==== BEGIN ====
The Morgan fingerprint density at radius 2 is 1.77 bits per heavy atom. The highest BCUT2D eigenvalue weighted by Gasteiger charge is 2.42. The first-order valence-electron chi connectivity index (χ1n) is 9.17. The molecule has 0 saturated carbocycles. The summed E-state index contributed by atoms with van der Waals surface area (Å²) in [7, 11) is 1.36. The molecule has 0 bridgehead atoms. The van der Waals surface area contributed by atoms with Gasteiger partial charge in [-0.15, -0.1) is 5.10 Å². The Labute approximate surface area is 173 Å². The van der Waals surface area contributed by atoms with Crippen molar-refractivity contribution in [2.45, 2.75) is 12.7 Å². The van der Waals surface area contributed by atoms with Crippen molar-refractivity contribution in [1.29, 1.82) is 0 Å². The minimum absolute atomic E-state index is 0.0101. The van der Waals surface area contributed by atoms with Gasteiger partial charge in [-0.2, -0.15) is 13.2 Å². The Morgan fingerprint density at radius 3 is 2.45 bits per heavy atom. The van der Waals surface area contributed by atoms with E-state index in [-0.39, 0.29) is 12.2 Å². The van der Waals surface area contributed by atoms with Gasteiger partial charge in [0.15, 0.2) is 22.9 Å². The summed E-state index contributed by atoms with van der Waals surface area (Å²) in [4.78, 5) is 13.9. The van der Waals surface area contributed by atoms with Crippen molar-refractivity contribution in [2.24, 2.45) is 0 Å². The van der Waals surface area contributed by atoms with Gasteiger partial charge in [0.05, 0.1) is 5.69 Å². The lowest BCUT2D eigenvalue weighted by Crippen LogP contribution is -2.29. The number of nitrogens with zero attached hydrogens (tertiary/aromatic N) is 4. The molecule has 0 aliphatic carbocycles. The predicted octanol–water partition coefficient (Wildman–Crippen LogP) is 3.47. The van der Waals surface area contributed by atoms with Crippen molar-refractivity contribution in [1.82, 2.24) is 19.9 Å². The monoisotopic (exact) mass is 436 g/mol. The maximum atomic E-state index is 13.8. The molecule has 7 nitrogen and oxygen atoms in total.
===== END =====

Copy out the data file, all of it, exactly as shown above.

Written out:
The Morgan fingerprint density at radius 2 is 1.77 bits per heavy atom. The highest BCUT2D eigenvalue weighted by Gasteiger charge is 2.42. The first-order valence-electron chi connectivity index (χ1n) is 9.17. The molecule has 0 saturated carbocycles. The summed E-state index contributed by atoms with van der Waals surface area (Å²) in [7, 11) is 1.36. The molecule has 0 bridgehead atoms. The van der Waals surface area contributed by atoms with Gasteiger partial charge in [-0.15, -0.1) is 5.10 Å². The Labute approximate surface area is 173 Å². The van der Waals surface area contributed by atoms with Crippen molar-refractivity contribution in [2.45, 2.75) is 12.7 Å². The van der Waals surface area contributed by atoms with Crippen molar-refractivity contribution in [1.29, 1.82) is 0 Å². The minimum absolute atomic E-state index is 0.0101. The van der Waals surface area contributed by atoms with Gasteiger partial charge in [-0.2, -0.15) is 13.2 Å². The Morgan fingerprint density at radius 3 is 2.45 bits per heavy atom. The van der Waals surface area contributed by atoms with E-state index in [-0.39, 0.29) is 12.2 Å². The van der Waals surface area contributed by atoms with Gasteiger partial charge in [0.15, 0.2) is 22.9 Å². The summed E-state index contributed by atoms with van der Waals surface area (Å²) in [4.78, 5) is 13.9. The van der Waals surface area contributed by atoms with Crippen molar-refractivity contribution in [2.24, 2.45) is 0 Å². The van der Waals surface area contributed by atoms with Gasteiger partial charge in [0.05, 0.1) is 5.69 Å². The lowest BCUT2D eigenvalue weighted by Crippen LogP contribution is -2.29. The number of nitrogens with zero attached hydrogens (tertiary/aromatic N) is 4. The molecule has 0 aliphatic carbocycles. The predicted octanol–water partition coefficient (Wildman–Crippen LogP) is 3.47. The van der Waals surface area contributed by atoms with Crippen molar-refractivity contribution in [1.82, 2.24) is 19.9 Å². The monoisotopic (exact) mass is 436 g/mol. The maximum atomic E-state index is 13.8. The molecule has 7 nitrogen and oxygen atoms in total.